The comedy lies in leading the audience to the conclusion, 'What a t*sser.'

This is not the view which traditional comedy invites the audience to take.
It is much more cynical.

I can't claim this to be a definitive explanation, but it's the best I can do at this time of night.

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Gussie Fink Nottle

  • Wednesday 29th April 2015, 1:56am
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Quote: A Horseradish @ 28th April 2015, 10:25 PM BST

It was the era of "The (very) Thin Blue Line" although oddly enough I would be prepared to stretch that one to an 8.

Quote: A Horseradish @ 28th April 2015, 11:08 PM BST

Admittedly "The Royle Family" (9) begins in 1998 but then we are close to the 2000s.
...
AF, yes, but it did have Lumley, of course.

Missed these.

'The thin blue line' I think is underrated. It was hardly a masterpiece, but it had some lovely moments. Inspector Grimm's rants were quite priceless, especially combined with Fowler's eye rolling.
In fact Atkinson's Fowler was a good, solid comedy main man.

As for 'The Royle family', I could never find anything in it. To me it was another one of those supposedly so apt observations. 'Look, this is how people are.' So what?
There was just not enough meat in watching people watch telly, no matter how realistic.
I don't wish for 'Gogglebox'. So too do I not wish for 'The Royle family'.

And yes, I know that many a person has a thing for Joanna Lumley.
I suppose you are not alone. But 'Ab Fab' could not be saved.
If Joanna Lumley had a comedy moment it, was in real life, when she handbagged the Labour defence minister on TV and made him promise to accept the Gurkhas.
I can't help but smile at that as I type. :)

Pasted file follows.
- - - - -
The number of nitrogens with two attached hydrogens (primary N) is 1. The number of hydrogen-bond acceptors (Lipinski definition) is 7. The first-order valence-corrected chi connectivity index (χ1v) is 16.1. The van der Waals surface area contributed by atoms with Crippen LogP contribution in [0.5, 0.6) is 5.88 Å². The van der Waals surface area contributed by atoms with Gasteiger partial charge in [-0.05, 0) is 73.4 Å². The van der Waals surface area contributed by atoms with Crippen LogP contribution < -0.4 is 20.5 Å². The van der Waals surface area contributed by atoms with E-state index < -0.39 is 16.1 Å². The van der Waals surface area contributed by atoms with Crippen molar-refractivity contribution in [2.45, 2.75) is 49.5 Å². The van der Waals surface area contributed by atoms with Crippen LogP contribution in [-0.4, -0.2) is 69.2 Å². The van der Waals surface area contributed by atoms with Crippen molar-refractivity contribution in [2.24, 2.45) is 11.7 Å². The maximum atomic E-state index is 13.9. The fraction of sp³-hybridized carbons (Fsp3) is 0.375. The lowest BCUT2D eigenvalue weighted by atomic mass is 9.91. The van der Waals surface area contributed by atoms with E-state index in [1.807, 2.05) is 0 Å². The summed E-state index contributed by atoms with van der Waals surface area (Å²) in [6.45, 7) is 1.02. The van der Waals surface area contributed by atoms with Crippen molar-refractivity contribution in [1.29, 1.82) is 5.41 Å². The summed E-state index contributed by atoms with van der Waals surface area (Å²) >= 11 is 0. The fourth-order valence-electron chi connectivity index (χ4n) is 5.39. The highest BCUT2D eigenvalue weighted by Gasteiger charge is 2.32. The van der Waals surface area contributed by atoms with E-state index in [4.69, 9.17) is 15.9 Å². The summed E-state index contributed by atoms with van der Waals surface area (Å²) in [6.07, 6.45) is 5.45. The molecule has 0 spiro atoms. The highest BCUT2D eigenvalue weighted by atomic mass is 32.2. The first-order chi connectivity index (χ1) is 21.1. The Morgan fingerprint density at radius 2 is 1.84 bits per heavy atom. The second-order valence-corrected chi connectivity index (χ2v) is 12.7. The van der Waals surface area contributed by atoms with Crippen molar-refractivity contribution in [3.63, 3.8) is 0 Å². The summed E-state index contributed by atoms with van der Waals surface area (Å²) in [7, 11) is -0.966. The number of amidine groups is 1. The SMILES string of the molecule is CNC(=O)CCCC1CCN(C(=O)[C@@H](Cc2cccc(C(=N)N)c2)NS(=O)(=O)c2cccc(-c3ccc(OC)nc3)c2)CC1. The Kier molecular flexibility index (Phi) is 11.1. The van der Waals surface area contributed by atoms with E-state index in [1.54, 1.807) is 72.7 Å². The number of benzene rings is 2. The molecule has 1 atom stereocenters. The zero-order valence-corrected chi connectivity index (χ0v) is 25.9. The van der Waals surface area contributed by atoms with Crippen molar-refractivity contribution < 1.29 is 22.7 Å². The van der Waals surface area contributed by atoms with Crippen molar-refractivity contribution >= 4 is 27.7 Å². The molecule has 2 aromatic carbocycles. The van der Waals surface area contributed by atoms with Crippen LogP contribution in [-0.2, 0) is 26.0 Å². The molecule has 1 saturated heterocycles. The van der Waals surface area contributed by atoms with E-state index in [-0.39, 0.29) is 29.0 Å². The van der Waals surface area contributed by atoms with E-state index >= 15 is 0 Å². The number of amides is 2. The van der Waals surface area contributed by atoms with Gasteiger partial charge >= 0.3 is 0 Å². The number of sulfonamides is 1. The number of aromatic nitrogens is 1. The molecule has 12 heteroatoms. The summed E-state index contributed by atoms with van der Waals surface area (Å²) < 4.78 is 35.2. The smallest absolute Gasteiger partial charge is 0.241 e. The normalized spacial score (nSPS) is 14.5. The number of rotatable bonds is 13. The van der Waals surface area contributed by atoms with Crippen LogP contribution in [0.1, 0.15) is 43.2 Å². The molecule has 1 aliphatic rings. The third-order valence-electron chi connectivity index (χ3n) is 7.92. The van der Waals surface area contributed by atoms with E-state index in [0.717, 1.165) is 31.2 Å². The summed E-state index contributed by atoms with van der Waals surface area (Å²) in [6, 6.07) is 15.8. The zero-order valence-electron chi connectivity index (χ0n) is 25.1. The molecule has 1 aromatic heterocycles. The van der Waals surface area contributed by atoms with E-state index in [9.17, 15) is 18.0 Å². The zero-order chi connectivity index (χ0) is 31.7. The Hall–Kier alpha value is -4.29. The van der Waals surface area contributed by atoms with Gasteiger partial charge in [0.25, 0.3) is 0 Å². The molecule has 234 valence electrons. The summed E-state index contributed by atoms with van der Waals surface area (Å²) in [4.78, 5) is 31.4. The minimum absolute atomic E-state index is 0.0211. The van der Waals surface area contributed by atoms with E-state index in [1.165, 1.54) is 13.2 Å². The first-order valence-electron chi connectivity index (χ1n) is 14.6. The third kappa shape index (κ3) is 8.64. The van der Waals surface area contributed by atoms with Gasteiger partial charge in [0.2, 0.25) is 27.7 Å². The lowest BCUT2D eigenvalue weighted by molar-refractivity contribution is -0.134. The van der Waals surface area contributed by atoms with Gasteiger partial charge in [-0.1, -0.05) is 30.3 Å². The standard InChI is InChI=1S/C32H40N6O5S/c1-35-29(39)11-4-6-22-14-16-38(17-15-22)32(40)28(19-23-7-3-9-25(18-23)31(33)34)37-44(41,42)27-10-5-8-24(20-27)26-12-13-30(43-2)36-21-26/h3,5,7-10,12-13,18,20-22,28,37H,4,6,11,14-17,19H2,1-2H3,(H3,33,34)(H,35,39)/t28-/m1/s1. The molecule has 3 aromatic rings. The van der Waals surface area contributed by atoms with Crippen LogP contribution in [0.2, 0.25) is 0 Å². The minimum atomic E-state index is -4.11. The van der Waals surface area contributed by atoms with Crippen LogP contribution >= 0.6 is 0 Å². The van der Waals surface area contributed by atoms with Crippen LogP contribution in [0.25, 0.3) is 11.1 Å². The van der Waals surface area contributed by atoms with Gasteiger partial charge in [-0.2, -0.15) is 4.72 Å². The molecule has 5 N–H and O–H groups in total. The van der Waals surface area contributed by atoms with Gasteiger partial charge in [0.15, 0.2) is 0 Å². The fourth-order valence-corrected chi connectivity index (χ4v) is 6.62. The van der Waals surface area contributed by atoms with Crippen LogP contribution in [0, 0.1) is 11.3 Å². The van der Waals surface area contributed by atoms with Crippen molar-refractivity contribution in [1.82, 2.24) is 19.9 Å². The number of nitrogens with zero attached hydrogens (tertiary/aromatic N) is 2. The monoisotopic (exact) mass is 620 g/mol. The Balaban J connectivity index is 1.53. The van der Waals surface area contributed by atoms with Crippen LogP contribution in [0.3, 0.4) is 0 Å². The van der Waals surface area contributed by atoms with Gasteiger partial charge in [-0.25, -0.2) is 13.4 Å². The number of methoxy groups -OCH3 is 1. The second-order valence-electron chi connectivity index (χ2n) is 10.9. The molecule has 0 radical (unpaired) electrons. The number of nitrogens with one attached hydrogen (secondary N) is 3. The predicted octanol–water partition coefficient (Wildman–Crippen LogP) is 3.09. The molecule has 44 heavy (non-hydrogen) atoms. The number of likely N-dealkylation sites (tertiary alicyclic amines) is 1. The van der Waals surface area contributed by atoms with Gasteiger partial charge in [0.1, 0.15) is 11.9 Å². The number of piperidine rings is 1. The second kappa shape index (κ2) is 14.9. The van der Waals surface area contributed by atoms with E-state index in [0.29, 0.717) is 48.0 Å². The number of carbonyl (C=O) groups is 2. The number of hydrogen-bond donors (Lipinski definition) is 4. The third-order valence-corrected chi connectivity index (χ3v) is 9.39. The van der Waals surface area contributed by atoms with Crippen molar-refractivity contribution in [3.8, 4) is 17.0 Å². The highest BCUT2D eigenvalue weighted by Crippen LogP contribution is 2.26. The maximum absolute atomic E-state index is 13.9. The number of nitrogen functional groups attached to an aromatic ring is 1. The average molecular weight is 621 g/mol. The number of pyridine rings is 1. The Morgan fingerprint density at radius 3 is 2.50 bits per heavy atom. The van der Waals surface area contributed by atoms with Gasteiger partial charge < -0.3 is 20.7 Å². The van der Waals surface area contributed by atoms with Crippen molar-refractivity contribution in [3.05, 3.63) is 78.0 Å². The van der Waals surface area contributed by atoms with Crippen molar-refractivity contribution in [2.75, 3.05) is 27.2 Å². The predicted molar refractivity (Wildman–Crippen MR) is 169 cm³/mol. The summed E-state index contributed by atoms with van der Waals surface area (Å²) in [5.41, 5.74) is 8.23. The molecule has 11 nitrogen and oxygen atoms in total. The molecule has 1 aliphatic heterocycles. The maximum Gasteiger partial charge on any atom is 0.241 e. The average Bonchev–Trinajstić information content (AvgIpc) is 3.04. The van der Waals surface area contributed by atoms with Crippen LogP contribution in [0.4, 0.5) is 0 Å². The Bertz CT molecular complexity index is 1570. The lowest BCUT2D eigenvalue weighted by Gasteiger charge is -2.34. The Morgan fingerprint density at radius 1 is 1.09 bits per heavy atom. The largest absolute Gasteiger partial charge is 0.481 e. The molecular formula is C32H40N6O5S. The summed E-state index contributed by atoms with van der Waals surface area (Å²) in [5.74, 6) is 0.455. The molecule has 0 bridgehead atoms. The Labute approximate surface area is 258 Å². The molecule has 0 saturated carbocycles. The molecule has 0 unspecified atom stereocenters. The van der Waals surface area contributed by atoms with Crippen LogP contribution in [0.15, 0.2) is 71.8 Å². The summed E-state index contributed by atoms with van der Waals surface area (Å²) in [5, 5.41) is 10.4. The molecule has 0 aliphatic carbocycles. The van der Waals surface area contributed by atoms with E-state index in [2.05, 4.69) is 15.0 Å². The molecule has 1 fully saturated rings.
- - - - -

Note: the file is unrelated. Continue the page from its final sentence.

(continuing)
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Nick Nockerty

  • Wednesday 29th April 2015, 7:51am [Edited]
  • Greater Manchester, England
  • 656 posts
Quote: Gussie Fink Nottle @ 29th April 2015, 1:56 AM BST

Missed these.

'The thin blue line' I think is underrated....

As for 'The Royle family', I could never find anything in it.....

And yes, I know that many a person has a thing for Joanna Lumley....

Totally agree with you on The Thin Blue Line & The Royle Family Gussie Wussie, but the latter did have a big audience, so not my thing but not over rated. It was innovative. It was by Mrs Merton, so she'd mastered the basics of comedy and this was her cubist period, maybe. Has she done anything since The Royle Family? I would say Caroline Aherne is more a queen of comedy than Lumely, but they were both good.

"It Ain't Half Hot Mum" was well over rated - hence it doesn't get repeated. Looks more like a pantomime that a sitcom. Also "Coogan's Run" never quiet hit, yet Alan Partidge is still one of the Greats. Geek

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A Horseradish

  • Wednesday 29th April 2015, 11:45am [Edited]
  • United Kingdom
  • 6,313 posts
Quote: Nick Nockerty @ 29th April 2015, 7:51 AM BST